Prevalence of Uterine Malignancy at Hysterectomy with Morcellation

Summary and Comment |
July 22, 2014

Prevalence of Uterine Malignancy at Hysterectomy with Morcellation

  1. Andrew M. Kaunitz MD

Large database allows estimate of preexisting cancer, but many questions remain.

  1. Andrew M. Kaunitz MD

Following a highly publicized case in which a uterine sarcoma was apparently upstaged as a consequence of fibroid removal performed with morcellation (NEJM JW Womens Health Feb 25 2014), this practice is receiving greater scrutiny. To assess the likelihood of preexisting malignancy at the time of morcellation, investigators analyzed an insurance database including 232,882 U.S. women who had minimally invasive hysterectomies between 2006 and 2012.

Among the 36,470 women (15.7%) who underwent morcellation, 99 cases of uterine cancer were observed (prevalence, 27/10,000). Other gynecologic neoplasia (including cervical, ovarian, and tubal malignancies as well as endometrial hyperplasia) were identified in an additional 26 women (7/10,000). Risk for uterine malignancy rose with age: Compared with women younger than 40, risk was 4.97 times higher in women aged 50 to 54 and 35.97 times higher in those 65 or older.


This study provides gynecologic surgeons and their patients with important new data facilitating the estimation of preexisting malignancy when morcellation is considered. However, as the authors point out, the analysis has major limitations (perhaps the most important of which arises from its lack of pathologic specificity and the inability to verify pathologic findings). The great majority of malignancies termed “uterine” are in fact endometrial cancers — and with appropriate evaluation, most endometrial cancers can be diagnosed preoperatively. In contrast, the malignancy generating the biggest concern with respect to morcellation is uterine sarcoma, a rare condition that typically cannot be diagnosed preoperatively. We await the recommendations of an FDA panel that is currently reviewing the practice of morcellation for minimally invasive hysterectomy. Meanwhile, in contemplating how these data will inform our decisions about approaches to hysterectomy, I find the marked association between age and risk for malignancy to be particularly relevant.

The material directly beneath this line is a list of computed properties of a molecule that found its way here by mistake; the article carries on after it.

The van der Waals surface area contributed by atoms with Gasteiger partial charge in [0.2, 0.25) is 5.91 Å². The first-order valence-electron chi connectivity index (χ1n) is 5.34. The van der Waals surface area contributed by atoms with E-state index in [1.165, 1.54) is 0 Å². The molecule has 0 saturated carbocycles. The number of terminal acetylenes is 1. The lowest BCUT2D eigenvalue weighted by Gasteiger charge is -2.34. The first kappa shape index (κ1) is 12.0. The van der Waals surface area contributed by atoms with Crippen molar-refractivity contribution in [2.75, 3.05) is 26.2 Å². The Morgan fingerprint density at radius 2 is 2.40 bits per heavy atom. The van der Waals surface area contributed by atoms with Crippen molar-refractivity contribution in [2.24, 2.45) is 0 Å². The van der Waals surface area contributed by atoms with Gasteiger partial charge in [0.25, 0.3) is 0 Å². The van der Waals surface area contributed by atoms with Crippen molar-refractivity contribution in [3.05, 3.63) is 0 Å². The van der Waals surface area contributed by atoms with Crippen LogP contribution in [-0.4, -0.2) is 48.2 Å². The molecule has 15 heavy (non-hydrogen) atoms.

Editor Disclosures at Time of Publication

  • Disclosures for Andrew M. Kaunitz MD at time of publication Consultant / Advisory board Actavis plc; Bayer AG; Merck; Teva Pharmaceutical Industries Limited; UpToDate Royalties UpToDate Grant / Research support Trimel Pharmaceuticals Corp; TherapeuticsMD; NIH Editorial boards Contraception; Menopause; Contraceptive Technology Update; OBG Management; Medscape OB/GYN & Women’s Health Leadership positions in professional societies North American Menopause Society (Secretary)


Reader Comments (4)

Katherine Ferguson Other

I agree with Dr. Kaunitz that the study has major limitations including as he states that it does break out of the types of uterine cancer. I would add a second limitation that it lacks information concerning the pre-op screening procedures. However, it has some very useful data regarding age. In addition, although it does not break out the types of uterine cancers, Dr. Wright who authored the study stated that between 10 and 20% of uterine cancers are uterine sarcomas (Outpatient Surgery (Aug edition). Other experts have estimated a lower rate, but assuming a rate of 15%, the study indicates that for women younger than 40, approximately 1 in 11,000 will have an undetected sarcoma compared to women over 65 who would have a rate of 1 in 219. And of course the rate would be even less if you agree with other experts that sarcomas make up significantly less than 15% of all uterine cancers.